As I already mentioned, I wanted to get rid of OpenSUSE on my master server and run Ubuntu on that machine instead. This proved to be a bit more difficult than expected for Ubuntu installed just fine but then refused to boot. The reason was that in the latest kernels of the 2.6 series you just can’t load the driver for the Compaq Smart Array controller (cpqarray.ko) as a module. If you do, all you’ll get is a “cpqarray: error sending ID controller”.
So, to get the beast up and running, you’ll have to boot from the CD into the rescue system. From there, mount the drive and chroot into it. Then get the packages needed to compile the kernel:
apt-get install kernel-package linux-source libncurses5-dev initrd-tools
To get all of them, you’ll have to edit /etc/apt/sources.list to include the universe repository. To be able to edit the file, you should do a export TERM=xterm first. Next, unpack the downloaded kernel sources and copy the original configuration from /boot into the source tree:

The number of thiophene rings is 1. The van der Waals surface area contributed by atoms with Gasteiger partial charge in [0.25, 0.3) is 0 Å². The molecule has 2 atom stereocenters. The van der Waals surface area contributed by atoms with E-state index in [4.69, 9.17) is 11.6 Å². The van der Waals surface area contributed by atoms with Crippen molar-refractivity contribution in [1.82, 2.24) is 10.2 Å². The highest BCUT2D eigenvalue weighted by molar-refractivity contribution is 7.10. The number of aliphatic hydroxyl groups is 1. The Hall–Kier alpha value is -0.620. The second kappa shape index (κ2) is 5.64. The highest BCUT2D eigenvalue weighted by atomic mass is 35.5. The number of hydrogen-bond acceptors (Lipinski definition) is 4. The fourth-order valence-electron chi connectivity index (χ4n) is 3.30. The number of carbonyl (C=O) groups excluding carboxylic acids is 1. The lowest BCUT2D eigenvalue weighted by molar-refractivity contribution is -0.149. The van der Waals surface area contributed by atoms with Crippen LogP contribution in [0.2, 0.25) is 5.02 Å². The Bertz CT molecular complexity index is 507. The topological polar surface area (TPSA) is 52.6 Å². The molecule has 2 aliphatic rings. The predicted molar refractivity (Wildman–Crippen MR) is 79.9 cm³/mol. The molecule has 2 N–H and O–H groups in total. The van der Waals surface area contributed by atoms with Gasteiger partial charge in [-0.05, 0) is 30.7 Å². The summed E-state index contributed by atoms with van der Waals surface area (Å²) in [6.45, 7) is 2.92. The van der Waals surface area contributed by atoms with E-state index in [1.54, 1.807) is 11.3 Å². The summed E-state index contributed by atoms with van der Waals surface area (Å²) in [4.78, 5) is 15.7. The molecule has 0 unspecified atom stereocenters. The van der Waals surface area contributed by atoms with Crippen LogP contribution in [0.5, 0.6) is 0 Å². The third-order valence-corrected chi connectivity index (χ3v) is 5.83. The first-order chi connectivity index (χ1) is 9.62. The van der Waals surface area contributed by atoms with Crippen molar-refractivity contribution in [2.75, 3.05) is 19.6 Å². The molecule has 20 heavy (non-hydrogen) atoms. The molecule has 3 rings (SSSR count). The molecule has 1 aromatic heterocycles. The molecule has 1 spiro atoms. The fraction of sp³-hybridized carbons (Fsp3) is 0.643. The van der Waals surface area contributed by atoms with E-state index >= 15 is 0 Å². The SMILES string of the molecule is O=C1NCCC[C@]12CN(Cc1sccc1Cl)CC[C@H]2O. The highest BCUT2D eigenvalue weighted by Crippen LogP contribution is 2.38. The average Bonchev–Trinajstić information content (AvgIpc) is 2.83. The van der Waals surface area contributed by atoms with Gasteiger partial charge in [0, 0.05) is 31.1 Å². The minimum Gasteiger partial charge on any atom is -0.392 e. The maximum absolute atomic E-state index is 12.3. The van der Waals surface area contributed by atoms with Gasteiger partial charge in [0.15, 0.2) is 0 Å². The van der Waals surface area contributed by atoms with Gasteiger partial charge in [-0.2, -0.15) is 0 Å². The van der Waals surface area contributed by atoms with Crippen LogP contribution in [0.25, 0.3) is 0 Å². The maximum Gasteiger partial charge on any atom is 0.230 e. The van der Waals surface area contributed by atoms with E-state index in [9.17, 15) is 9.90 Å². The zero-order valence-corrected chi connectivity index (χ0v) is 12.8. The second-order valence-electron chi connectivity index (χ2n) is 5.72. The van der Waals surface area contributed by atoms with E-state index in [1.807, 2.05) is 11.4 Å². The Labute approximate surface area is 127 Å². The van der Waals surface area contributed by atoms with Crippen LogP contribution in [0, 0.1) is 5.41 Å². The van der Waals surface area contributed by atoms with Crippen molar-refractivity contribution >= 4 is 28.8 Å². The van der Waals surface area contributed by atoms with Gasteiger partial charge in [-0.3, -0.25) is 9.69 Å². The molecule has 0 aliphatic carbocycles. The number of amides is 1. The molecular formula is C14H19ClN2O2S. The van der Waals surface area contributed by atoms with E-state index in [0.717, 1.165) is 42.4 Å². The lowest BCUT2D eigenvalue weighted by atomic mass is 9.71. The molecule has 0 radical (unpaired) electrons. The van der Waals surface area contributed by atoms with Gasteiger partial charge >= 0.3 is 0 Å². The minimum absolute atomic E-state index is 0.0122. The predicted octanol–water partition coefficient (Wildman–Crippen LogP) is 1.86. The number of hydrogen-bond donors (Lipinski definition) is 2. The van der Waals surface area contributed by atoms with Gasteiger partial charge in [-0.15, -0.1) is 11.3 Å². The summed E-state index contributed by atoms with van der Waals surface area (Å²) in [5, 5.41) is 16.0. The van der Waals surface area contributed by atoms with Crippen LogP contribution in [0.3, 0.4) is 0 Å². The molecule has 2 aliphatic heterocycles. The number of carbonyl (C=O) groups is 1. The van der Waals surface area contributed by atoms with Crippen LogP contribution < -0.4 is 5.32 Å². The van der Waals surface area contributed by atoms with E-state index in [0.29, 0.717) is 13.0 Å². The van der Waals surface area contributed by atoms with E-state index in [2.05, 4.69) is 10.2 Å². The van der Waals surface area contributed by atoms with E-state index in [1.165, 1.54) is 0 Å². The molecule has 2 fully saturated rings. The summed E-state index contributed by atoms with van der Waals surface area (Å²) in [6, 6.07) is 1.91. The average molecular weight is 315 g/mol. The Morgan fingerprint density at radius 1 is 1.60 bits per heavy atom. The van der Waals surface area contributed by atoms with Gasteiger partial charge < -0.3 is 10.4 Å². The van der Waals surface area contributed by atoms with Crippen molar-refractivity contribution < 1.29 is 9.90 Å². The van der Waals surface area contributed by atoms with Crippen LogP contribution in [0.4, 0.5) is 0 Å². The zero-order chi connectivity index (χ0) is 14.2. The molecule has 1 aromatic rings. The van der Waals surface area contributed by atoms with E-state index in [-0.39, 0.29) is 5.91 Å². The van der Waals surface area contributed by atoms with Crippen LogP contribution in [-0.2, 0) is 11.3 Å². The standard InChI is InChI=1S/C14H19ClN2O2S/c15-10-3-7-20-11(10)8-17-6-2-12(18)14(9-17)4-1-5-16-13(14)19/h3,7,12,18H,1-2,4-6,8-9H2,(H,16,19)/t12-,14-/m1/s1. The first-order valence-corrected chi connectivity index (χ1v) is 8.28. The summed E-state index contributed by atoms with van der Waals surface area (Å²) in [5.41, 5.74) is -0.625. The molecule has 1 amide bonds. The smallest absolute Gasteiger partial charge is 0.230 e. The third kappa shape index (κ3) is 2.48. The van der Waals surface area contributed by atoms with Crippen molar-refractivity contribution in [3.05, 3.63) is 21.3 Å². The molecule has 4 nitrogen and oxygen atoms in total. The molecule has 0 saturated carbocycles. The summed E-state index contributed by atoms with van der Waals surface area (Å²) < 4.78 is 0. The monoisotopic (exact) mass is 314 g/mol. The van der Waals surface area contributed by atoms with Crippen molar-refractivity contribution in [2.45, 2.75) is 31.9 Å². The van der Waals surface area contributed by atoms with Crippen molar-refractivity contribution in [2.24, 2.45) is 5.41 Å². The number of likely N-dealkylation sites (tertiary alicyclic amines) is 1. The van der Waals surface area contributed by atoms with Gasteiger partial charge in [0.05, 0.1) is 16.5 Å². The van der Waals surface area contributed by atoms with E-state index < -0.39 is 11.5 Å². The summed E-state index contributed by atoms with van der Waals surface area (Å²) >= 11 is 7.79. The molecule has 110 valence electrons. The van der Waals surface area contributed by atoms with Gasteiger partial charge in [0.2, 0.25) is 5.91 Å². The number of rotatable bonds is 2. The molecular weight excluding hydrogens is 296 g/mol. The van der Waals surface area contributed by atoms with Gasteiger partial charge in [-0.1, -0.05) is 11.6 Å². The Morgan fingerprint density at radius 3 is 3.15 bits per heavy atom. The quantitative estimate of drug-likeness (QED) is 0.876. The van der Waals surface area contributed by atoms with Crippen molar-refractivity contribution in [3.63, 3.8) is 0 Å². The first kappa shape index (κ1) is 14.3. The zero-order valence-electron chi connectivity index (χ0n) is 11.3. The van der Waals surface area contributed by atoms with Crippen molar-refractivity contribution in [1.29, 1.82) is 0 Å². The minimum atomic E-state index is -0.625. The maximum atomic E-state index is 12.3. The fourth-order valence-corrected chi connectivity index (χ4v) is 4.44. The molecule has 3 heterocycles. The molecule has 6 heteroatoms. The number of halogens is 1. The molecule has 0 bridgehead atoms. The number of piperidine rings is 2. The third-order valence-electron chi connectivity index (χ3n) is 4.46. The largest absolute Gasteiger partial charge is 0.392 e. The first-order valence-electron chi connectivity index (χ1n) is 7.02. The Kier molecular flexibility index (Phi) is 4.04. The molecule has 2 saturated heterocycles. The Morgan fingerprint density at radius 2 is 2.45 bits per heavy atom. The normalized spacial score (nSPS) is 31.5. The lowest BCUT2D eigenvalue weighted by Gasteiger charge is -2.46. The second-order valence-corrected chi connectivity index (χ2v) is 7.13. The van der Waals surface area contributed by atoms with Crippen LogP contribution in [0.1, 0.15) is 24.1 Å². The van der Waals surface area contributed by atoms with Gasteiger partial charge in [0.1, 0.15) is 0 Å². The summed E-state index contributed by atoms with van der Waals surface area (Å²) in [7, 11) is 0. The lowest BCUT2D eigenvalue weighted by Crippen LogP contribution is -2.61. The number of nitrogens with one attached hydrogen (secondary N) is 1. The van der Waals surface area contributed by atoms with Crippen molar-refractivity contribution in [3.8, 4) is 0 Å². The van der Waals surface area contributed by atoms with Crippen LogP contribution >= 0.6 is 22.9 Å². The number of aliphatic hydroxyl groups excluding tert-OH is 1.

tar xjf linux-source-2.6.15.tar.bz2
ln -s linux-source-2.6.15 linux
cp /boot/config-<your_current_kernel_version> .config
Don’t bother trying to use make menuconfig – you won’t be able to see a thing. So fire up vi, search for CPQ and replace every “m” at the end of the lines found with a “y”. Save and then it’s just
mkinitrd -o ./initrd.img-18.104.22.168-ubuntu1 22.214.171.124.ubuntu1
to install your new kernel. Last, edit /boot/grub/menu.lst so your new kernel will be booted. This ismade a bit tricky by the terminal emulation so be careful to check the result using cat menu.lst.
Note: If you have another computer available it’s a lot easier to also install openssh-server on the machine you want to build the kernel on. Then copy the config file to the other machine, edit it there and copy it back to the target system. Likewise, editing of Grub’s menu.lst is a lot easier when done on an external machine.